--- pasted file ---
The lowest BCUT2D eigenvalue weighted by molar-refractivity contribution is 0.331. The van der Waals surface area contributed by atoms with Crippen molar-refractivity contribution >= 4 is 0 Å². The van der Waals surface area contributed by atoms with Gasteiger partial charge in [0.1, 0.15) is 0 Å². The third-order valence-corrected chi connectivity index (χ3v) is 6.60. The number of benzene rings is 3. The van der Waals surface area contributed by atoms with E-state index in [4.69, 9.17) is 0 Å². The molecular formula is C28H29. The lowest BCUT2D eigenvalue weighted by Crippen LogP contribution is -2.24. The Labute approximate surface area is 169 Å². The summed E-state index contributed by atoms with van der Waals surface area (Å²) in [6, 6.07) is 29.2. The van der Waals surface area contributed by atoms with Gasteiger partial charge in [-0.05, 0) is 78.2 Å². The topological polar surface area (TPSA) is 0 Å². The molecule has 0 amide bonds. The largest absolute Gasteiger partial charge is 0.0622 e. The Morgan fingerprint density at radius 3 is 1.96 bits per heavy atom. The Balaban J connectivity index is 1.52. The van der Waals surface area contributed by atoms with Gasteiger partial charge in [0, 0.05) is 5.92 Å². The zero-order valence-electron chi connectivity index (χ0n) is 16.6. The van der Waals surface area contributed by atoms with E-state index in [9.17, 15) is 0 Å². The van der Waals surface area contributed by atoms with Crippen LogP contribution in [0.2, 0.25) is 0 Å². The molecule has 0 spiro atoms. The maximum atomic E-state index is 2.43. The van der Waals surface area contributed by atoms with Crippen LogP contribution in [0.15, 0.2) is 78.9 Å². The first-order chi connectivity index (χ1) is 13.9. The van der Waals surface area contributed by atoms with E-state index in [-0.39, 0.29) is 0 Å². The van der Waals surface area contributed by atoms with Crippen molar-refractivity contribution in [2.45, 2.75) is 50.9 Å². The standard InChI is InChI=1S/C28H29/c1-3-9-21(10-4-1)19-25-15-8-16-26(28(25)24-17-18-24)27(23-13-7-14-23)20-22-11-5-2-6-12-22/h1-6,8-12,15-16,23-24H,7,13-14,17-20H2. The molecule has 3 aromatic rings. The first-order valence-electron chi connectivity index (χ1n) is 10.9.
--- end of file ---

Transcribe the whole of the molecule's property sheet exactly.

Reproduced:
The lowest BCUT2D eigenvalue weighted by molar-refractivity contribution is 0.331. The van der Waals surface area contributed by atoms with Crippen molar-refractivity contribution >= 4 is 0 Å². The van der Waals surface area contributed by atoms with Gasteiger partial charge in [0.1, 0.15) is 0 Å². The third-order valence-corrected chi connectivity index (χ3v) is 6.60. The number of benzene rings is 3. The van der Waals surface area contributed by atoms with E-state index in [4.69, 9.17) is 0 Å². The molecular formula is C28H29. The lowest BCUT2D eigenvalue weighted by Crippen LogP contribution is -2.24. The Labute approximate surface area is 169 Å². The summed E-state index contributed by atoms with van der Waals surface area (Å²) in [6, 6.07) is 29.2. The van der Waals surface area contributed by atoms with Gasteiger partial charge in [-0.05, 0) is 78.2 Å². The topological polar surface area (TPSA) is 0 Å². The molecule has 0 amide bonds. The largest absolute Gasteiger partial charge is 0.0622 e. The Morgan fingerprint density at radius 3 is 1.96 bits per heavy atom. The Balaban J connectivity index is 1.52. The van der Waals surface area contributed by atoms with Gasteiger partial charge in [0, 0.05) is 5.92 Å². The zero-order valence-electron chi connectivity index (χ0n) is 16.6. The van der Waals surface area contributed by atoms with E-state index in [9.17, 15) is 0 Å². The van der Waals surface area contributed by atoms with Crippen LogP contribution in [0.2, 0.25) is 0 Å². The molecule has 0 spiro atoms. The maximum atomic E-state index is 2.43. The van der Waals surface area contributed by atoms with Crippen LogP contribution in [0.15, 0.2) is 78.9 Å². The first-order chi connectivity index (χ1) is 13.9. The van der Waals surface area contributed by atoms with E-state index in [-0.39, 0.29) is 0 Å². The van der Waals surface area contributed by atoms with Crippen molar-refractivity contribution in [2.45, 2.75) is 50.9 Å². The standard InChI is InChI=1S/C28H29/c1-3-9-21(10-4-1)19-25-15-8-16-26(28(25)24-17-18-24)27(23-13-7-14-23)20-22-11-5-2-6-12-22/h1-6,8-12,15-16,23-24H,7,13-14,17-20H2. The molecule has 3 aromatic rings. The first-order valence-electron chi connectivity index (χ1n) is 10.9.